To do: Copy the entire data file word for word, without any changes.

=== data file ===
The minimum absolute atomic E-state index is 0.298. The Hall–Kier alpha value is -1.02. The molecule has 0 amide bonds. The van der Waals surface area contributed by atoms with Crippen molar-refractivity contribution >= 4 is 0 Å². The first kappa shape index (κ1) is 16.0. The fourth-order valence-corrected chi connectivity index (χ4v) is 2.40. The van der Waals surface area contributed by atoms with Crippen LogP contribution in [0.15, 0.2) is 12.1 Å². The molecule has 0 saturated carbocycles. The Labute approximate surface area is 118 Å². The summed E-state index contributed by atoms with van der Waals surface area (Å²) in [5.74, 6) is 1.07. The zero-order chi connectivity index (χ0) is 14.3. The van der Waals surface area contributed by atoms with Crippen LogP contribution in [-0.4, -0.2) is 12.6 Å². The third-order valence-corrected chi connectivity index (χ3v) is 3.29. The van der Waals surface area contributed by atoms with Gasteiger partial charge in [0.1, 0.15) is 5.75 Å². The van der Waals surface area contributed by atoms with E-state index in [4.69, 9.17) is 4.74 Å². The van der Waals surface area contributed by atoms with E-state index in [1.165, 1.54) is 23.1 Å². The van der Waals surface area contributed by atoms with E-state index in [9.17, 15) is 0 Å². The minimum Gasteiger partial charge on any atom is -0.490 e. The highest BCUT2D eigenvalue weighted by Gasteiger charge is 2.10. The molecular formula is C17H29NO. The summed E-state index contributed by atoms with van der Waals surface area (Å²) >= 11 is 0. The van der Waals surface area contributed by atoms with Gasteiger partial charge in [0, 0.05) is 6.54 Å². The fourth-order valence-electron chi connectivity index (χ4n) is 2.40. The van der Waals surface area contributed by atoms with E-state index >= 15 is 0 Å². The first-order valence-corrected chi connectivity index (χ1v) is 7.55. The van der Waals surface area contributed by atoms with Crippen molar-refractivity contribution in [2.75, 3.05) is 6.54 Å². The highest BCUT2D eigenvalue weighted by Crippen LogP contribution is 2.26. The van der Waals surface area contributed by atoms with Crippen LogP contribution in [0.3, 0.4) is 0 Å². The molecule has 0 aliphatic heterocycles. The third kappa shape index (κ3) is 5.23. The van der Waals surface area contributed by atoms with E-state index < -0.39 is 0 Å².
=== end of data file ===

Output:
The minimum absolute atomic E-state index is 0.298. The Hall–Kier alpha value is -1.02. The molecule has 0 amide bonds. The van der Waals surface area contributed by atoms with Crippen molar-refractivity contribution >= 4 is 0 Å². The first kappa shape index (κ1) is 16.0. The fourth-order valence-corrected chi connectivity index (χ4v) is 2.40. The van der Waals surface area contributed by atoms with Crippen LogP contribution in [0.15, 0.2) is 12.1 Å². The molecule has 0 saturated carbocycles. The Labute approximate surface area is 118 Å². The summed E-state index contributed by atoms with van der Waals surface area (Å²) in [5.74, 6) is 1.07. The zero-order chi connectivity index (χ0) is 14.3. The van der Waals surface area contributed by atoms with Crippen LogP contribution in [-0.4, -0.2) is 12.6 Å². The third-order valence-corrected chi connectivity index (χ3v) is 3.29. The van der Waals surface area contributed by atoms with Gasteiger partial charge in [0.1, 0.15) is 5.75 Å². The van der Waals surface area contributed by atoms with E-state index in [4.69, 9.17) is 4.74 Å². The van der Waals surface area contributed by atoms with E-state index in [1.165, 1.54) is 23.1 Å². The van der Waals surface area contributed by atoms with E-state index in [9.17, 15) is 0 Å². The minimum Gasteiger partial charge on any atom is -0.490 e. The highest BCUT2D eigenvalue weighted by Gasteiger charge is 2.10. The molecular formula is C17H29NO. The summed E-state index contributed by atoms with van der Waals surface area (Å²) >= 11 is 0. The van der Waals surface area contributed by atoms with Gasteiger partial charge in [0, 0.05) is 6.54 Å². The fourth-order valence-electron chi connectivity index (χ4n) is 2.40. The van der Waals surface area contributed by atoms with E-state index >= 15 is 0 Å². The first-order valence-corrected chi connectivity index (χ1v) is 7.55. The van der Waals surface area contributed by atoms with Crippen molar-refractivity contribution in [2.75, 3.05) is 6.54 Å². The highest BCUT2D eigenvalue weighted by Crippen LogP contribution is 2.26. The van der Waals surface area contributed by atoms with Crippen LogP contribution in [0.3, 0.4) is 0 Å². The molecule has 0 aliphatic heterocycles. The third kappa shape index (κ3) is 5.23. The van der Waals surface area contributed by atoms with E-state index < -0.39 is 0 Å².